The only sensible response is a global agreement to leave these these fossil fuels in the ground. Mombiot suggests that companies could buy permits to extract fossil fuels in a global auction. As a result, the price would rise, making low carbon technologies, such as renewables, much better investments. The energy companies would then have no choice but to start getting out of dirty fossil fuels and into clean technologies. The money from the auctioned permits could be used either to compensate poorer nations or help them survive in a world in which some dangerous warming – but hopefully no more than 2° – will inevitably occur.
But it’s not just that no such agreement exists, no such agreement has ever been mooted. Researching Don’t Even Think About It, one of the most important books published on climate change in the past few years, George Marshall discovered that there has not been a single proposal, debate or paper on limiting fossil fuel extraction put forward during international climate negotiations.
“No nation is immune, and every nation has a responsibility to do its part” – US President Barack Obama at the University of Queensland, Australia, 15 November 2014
Most people unthinkingly accept the viewpoint that sees the world as a collection of countries. Attention immediately focuses on national statistics, national commitments and negotiations between nations. Global policy becomes inter-national policy.
But what about a single, worldwide solution for the planet as a whole? Wouldn’t it be better if the Paris talks later this year were to ditch the national posturing in favour of a unified, transparent system that put an immediate embargo on any new exploration of fossil fuels and a cap and quota system in place for extracting what remaining fossil fuels we can afford to burn?
Almost every country around the world is pursuing the same policy: maximising the extraction of fossil fuels whilst paying lip service to the idea of minimising emissions. There’s no attempt to resolve this contradiction or even to acknowledge it. And let’s be clear, if the stuff keeps coming out of the ground, it will be burned, without regard to the feeble policies seeking to limit its consumption. National governments will resist global solutions, since each government wants to control what happens in its own country, but global emergencies need global action. After all, we’re not dealing with international warming.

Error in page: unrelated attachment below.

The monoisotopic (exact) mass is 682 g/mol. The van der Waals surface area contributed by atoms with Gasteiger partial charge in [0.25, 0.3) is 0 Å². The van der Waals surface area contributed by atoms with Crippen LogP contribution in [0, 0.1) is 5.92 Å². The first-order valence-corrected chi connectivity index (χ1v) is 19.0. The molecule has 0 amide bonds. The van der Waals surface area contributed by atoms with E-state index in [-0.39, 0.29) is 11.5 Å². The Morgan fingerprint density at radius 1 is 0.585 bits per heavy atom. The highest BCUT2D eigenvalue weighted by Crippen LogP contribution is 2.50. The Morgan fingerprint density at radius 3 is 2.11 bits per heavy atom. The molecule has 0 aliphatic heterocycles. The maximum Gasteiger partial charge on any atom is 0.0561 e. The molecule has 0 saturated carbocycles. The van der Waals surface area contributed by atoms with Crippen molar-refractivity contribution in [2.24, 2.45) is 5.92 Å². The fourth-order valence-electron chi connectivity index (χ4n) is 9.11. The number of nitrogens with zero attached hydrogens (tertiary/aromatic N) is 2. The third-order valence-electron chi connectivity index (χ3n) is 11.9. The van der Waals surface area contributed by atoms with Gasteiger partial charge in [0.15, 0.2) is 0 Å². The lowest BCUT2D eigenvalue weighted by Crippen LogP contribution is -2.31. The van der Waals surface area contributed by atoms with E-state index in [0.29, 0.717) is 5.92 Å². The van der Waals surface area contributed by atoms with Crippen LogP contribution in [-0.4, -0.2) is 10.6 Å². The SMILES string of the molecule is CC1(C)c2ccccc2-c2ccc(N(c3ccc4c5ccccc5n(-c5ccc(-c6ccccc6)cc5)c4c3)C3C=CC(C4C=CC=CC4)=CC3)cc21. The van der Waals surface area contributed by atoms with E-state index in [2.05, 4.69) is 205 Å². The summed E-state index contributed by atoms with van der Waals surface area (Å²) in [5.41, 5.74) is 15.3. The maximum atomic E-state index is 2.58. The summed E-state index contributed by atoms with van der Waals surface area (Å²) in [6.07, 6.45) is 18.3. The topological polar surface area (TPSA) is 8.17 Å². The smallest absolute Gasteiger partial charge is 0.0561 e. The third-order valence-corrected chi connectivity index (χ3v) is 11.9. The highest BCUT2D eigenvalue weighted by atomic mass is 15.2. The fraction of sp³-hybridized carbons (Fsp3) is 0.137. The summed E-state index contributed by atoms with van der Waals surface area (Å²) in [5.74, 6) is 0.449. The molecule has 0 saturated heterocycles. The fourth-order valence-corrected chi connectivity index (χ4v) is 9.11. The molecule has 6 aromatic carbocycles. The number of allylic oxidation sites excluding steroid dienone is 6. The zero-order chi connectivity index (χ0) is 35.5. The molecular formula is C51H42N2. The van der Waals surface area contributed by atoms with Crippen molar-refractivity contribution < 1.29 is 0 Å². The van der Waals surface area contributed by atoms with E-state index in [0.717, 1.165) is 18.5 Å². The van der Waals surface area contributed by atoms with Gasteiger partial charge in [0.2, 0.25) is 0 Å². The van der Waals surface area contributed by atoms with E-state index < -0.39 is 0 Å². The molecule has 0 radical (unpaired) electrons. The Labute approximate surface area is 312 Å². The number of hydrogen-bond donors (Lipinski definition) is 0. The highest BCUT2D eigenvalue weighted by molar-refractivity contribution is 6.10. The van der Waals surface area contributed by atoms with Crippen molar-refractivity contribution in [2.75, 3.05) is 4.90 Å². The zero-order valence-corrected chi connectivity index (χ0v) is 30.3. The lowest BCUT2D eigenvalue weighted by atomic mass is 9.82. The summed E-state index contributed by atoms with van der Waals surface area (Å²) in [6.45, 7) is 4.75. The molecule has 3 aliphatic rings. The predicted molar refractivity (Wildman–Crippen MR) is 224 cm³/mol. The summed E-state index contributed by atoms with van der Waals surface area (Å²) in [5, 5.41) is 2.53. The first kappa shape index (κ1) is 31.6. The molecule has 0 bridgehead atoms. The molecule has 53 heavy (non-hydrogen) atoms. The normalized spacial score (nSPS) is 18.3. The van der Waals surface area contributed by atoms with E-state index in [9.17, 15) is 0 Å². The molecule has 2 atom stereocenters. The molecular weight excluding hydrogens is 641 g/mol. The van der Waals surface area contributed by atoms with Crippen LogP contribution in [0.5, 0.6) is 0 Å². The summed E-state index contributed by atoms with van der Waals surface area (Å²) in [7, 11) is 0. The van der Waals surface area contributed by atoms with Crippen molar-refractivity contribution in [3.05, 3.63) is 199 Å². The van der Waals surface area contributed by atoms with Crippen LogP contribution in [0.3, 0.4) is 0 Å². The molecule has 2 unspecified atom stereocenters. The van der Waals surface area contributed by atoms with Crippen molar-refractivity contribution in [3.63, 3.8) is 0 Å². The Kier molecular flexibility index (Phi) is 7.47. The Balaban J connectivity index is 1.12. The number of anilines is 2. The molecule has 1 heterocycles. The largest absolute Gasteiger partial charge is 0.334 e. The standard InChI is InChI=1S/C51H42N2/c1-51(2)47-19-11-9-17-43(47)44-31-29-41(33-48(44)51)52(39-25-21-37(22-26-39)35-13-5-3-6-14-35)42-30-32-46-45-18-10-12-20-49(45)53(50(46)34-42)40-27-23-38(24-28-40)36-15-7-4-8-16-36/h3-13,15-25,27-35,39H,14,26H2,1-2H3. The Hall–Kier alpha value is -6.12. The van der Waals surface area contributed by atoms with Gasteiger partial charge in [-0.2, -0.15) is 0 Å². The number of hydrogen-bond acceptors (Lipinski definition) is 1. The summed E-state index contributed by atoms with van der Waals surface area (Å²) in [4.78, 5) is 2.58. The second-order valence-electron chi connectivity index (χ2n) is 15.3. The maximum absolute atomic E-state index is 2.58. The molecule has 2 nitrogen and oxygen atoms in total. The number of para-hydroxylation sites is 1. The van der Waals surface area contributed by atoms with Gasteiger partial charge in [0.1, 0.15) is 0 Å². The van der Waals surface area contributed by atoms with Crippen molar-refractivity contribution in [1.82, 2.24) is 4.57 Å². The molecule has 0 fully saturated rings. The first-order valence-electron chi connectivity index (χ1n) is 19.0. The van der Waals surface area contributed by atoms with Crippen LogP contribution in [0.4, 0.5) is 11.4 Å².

If the climate talks in Paris in December are to have any meaning or purpose, the world’s governments need to regulate the source of the problem and abandon the approach of allowing each and every country to voluntarily set its own target of reducing emissions and we must stop companies exploring new sources of fossil fuels in vulnerable places like the arctic, the Virunga National Park in the Congo, where around a quarter of the last remaining gorillas live, or the Galilee Basin in Queensland, Australia where a massive new coal mine with a life of 35 years has been approved; or by fracking the hell out of our own green and pleasant land!
This should be the focus of our campaigns. Through groups like 350.org, Avaaz, Friends of the Earth, Greenpeace, we must drag our governments out of the clutches of the fossil fuel industry.